Financial History 139 (Fall 2021) - Page 23

the decade . This became a slow-motion problem in parts of farm-belt America as the 1920s roared on in urban areas , and some farmers and their rural bankers found themselves sliding into financial difficulty .
Then the bottom fell out . The slow decline became a rout in the early 1930s . Prices collapsed by another 50 +%. Corn had declined slowly from $ 2 / bushel in 1920 to $ 1.20 in 1929 , then fell precipitously to as low as 25 cents in 1933 . Wholesale wheat went from $ 2.40 / bushel in 1920 to $ 1 by the end of the decade , then dropped to 50 cents by 1932-1933 . Farmers in 1932 – 1933 faced prices so low they simply could not cover their costs .
President Roosevelt knew the economy could not recover without an increase in crop prices . It was unclear how to bring about an increase , but the new President approached the problem with a willingness to “ try something .”
Crop prices in the United States in 1933 were denominated in US dollars that were in turn exchangeable for gold at a fixed rate of $ 20.67 per troy ounce . The economy and prices had their ups and downs under this “ gold-based system ,” but long-term price inflation was almost unknown . One US dollar bought roughly the same basket of goods in 1933 that it could purchase when the US Treasury began operations in 1790 . Throughout that time — with the exception of a period during and just after the Civil War — the dollar ’ s value was officially pegged at roughly 1 / 20 of an ounce of gold .
This equivalency between the dollar and gold was seen by some as the problem at the root of those low farm prices . The thinking went that if the dollar continued to be defined by this fixed amount of gold and therefore remained highly valued , crop prices denominated in these highly valued , gold-backed dollars would remain stuck at low levels .
Most people of Roosevelt ’ s age , however , did not question this equivalency . The $ 20.67 per troy ounce had been in place their entire lives , and for many it was almost a law of nature . Roosevelt ’ s concern with farm prices was central for him , however . In an April 1933 press conference concerning monetary matters , he announced that , “ The whole problem before us is to raise commodity prices .” Roosevelt was determined to “ try something ,” and he was at least open to such ideas involving re-valuing gold .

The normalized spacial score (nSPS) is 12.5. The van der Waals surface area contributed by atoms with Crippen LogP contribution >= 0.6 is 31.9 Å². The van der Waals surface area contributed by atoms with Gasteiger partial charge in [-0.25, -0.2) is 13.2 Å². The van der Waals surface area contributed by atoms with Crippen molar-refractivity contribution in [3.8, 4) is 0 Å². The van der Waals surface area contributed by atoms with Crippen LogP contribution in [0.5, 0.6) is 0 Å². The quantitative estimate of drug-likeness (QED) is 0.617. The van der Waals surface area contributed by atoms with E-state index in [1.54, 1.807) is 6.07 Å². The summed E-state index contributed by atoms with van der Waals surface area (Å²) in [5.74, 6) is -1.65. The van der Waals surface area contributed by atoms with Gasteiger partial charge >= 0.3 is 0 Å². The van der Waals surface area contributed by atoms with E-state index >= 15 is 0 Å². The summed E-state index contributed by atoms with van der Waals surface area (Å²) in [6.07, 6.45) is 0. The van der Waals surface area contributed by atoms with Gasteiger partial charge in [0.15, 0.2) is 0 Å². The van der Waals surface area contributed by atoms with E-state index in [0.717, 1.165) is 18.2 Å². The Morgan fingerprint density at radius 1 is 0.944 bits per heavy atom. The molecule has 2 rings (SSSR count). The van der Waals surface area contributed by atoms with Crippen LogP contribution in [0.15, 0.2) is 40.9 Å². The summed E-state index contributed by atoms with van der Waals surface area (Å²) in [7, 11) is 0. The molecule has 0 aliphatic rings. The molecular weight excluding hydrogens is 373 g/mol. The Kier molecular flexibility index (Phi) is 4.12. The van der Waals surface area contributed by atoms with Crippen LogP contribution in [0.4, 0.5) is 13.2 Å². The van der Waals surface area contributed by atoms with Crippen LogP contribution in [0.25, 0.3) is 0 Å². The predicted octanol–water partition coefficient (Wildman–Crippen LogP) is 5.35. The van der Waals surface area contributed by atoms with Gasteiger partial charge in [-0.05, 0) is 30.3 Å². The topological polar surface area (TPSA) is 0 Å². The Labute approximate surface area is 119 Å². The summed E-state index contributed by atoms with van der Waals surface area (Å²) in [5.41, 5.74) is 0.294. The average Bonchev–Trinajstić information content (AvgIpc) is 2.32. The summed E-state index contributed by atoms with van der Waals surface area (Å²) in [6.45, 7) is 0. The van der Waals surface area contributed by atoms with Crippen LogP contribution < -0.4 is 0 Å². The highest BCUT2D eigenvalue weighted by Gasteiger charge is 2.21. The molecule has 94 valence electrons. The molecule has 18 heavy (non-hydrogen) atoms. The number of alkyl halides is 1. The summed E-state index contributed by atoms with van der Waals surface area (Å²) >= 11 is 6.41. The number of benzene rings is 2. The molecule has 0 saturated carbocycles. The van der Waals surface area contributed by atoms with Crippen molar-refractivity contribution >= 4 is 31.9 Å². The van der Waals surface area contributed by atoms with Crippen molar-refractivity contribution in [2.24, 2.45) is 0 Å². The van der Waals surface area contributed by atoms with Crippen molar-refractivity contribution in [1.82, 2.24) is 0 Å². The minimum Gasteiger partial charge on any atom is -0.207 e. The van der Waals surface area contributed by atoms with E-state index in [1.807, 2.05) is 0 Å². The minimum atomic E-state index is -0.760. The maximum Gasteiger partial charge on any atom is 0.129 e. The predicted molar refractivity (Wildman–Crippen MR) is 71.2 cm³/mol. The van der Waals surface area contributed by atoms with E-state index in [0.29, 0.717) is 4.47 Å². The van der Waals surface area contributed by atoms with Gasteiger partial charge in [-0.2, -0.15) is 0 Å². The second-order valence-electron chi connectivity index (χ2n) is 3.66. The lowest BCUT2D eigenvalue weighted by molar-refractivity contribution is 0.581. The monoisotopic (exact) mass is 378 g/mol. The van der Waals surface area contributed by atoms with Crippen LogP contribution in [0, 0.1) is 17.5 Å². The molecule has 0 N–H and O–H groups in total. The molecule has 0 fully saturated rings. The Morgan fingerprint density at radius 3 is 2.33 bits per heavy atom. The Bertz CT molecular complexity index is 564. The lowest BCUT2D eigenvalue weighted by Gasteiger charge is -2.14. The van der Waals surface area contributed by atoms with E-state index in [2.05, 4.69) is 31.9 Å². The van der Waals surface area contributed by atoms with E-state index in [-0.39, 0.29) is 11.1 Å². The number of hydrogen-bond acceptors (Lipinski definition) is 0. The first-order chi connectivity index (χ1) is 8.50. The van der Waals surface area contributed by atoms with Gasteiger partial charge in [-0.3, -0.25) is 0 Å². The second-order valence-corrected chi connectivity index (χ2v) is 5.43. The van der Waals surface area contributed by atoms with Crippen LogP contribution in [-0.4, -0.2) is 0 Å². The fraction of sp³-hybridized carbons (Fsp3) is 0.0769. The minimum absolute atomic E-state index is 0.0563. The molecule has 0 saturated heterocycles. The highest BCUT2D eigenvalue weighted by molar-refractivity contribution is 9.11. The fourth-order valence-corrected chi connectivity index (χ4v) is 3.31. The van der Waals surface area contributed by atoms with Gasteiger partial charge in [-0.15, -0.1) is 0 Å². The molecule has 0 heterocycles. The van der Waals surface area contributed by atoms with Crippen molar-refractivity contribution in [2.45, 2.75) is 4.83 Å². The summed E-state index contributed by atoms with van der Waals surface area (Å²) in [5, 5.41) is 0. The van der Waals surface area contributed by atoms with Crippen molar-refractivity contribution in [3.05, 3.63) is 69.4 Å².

Portrait of the Warren family , with George Warren in the front row center , 1905 .
The newly empaneled Congress had passed the Emergency Banking Act on March 9 , 1933 , giving Roosevelt broad monetary powers . He used this new power to declare it illegal for American citizens to hold gold coins or bullion or gold certificates , or to export gold abroad . All such gold was to be returned to the government at the statutory rate of $ 20.67 per troy ounce . The reasons behind the order were vague — the financially sophisticated probably guessed some form of inflation was in the works , and some even began investing in gold mining companies — but most Americans dutifully complied .
The worldwide economic slump was a central subject at the International Monetary and Economic Conference held in London in the early summer of 1933 . The US dollar had gyrated wildly on foreign exchange markets during the spring with the uncertainty concerning the new Roosevelt administration ’ s monetary policy — the ban on gold exports had caused a sharp dollar decline — and many of the conferees sought a way to stabilize exchange rates . They had different and somewhat irreconcilable ideas , however . France , for example , was committed to a gold-backed currency , while Great Britain had recently abandoned the gold standard .
President Roosevelt was kept apprised of events , but he did not help the search for consensus . Shortly after the conference began , he cabled from a military cruiser that exchange rate stabilization was “ a purely artificial and temporary expedient … [ a ] specious fallacy .” The President ’ s cable went over like a lead balloon , killing any hopes for a stabilization plan to emerge .
Exchange rate stabilization was perhaps simply an insufficiently pointed cure for what Roosevelt saw as America ’ s real problem : low farm prices . The President was casting about for ideas as to how to increase crop prices and was perhaps impatient with efforts that were not aimed at doing just that .
Enter George F . Warren , agricultural economist at Cornell University and coauthor ( along with statistician Frank Pearson ) of a new book with the right title at the right time . Prices appeared late in 1931 , and in its pages Professor Warren released a flurry of somewhat disjointed charts and graphs attempting to explain farm and other commodity prices through the ages . Of interest to some in President Roosevelt ’ s inner circle was Warren ’ s conclusion that , “ Unless the price of gold is raised , the process of bankruptcy and deflation has been only temporarily arrested .”
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